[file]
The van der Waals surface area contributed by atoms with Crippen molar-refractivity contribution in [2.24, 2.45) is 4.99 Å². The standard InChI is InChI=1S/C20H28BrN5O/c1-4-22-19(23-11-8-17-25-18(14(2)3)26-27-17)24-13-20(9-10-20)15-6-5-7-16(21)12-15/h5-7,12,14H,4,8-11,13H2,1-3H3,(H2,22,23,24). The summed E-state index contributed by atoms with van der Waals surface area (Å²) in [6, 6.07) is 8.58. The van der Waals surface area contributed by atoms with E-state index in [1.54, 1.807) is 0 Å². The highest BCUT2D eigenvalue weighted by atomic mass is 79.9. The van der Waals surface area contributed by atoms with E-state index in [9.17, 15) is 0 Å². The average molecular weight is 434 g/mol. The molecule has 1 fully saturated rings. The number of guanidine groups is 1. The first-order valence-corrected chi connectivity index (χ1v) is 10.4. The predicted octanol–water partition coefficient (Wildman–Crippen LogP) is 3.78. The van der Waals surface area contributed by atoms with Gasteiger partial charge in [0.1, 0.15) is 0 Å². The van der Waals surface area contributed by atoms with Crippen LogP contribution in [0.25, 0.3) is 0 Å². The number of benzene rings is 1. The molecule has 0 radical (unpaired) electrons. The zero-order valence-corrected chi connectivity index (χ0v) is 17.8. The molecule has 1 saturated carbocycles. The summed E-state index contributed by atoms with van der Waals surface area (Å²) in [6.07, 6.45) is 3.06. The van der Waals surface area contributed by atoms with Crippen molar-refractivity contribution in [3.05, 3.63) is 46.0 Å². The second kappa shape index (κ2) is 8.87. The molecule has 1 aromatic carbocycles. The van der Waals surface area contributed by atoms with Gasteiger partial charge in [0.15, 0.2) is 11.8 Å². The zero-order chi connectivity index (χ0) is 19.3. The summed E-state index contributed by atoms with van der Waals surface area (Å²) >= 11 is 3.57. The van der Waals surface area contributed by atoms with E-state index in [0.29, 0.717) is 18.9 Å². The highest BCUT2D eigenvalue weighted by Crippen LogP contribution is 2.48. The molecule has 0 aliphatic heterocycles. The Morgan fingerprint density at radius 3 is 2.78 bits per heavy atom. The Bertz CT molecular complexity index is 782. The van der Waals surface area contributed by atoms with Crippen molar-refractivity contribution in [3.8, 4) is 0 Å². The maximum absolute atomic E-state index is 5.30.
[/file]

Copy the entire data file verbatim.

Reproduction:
The van der Waals surface area contributed by atoms with Crippen molar-refractivity contribution in [2.24, 2.45) is 4.99 Å². The standard InChI is InChI=1S/C20H28BrN5O/c1-4-22-19(23-11-8-17-25-18(14(2)3)26-27-17)24-13-20(9-10-20)15-6-5-7-16(21)12-15/h5-7,12,14H,4,8-11,13H2,1-3H3,(H2,22,23,24). The summed E-state index contributed by atoms with van der Waals surface area (Å²) in [6, 6.07) is 8.58. The van der Waals surface area contributed by atoms with E-state index in [1.54, 1.807) is 0 Å². The highest BCUT2D eigenvalue weighted by atomic mass is 79.9. The van der Waals surface area contributed by atoms with E-state index in [9.17, 15) is 0 Å². The average molecular weight is 434 g/mol. The molecule has 1 fully saturated rings. The number of guanidine groups is 1. The first-order valence-corrected chi connectivity index (χ1v) is 10.4. The predicted octanol–water partition coefficient (Wildman–Crippen LogP) is 3.78. The van der Waals surface area contributed by atoms with Gasteiger partial charge in [0.1, 0.15) is 0 Å². The van der Waals surface area contributed by atoms with Crippen LogP contribution in [0.25, 0.3) is 0 Å². The number of benzene rings is 1. The molecule has 0 radical (unpaired) electrons. The zero-order valence-corrected chi connectivity index (χ0v) is 17.8. The molecule has 1 saturated carbocycles. The summed E-state index contributed by atoms with van der Waals surface area (Å²) in [6.07, 6.45) is 3.06. The van der Waals surface area contributed by atoms with Crippen molar-refractivity contribution in [3.05, 3.63) is 46.0 Å². The second kappa shape index (κ2) is 8.87. The molecule has 1 aromatic carbocycles. The van der Waals surface area contributed by atoms with Gasteiger partial charge in [0.15, 0.2) is 11.8 Å². The zero-order chi connectivity index (χ0) is 19.3. The summed E-state index contributed by atoms with van der Waals surface area (Å²) >= 11 is 3.57. The van der Waals surface area contributed by atoms with E-state index in [0.29, 0.717) is 18.9 Å². The highest BCUT2D eigenvalue weighted by Crippen LogP contribution is 2.48. The molecule has 0 aliphatic heterocycles. The Morgan fingerprint density at radius 3 is 2.78 bits per heavy atom. The Bertz CT molecular complexity index is 782. The van der Waals surface area contributed by atoms with Crippen molar-refractivity contribution in [3.8, 4) is 0 Å². The maximum absolute atomic E-state index is 5.30.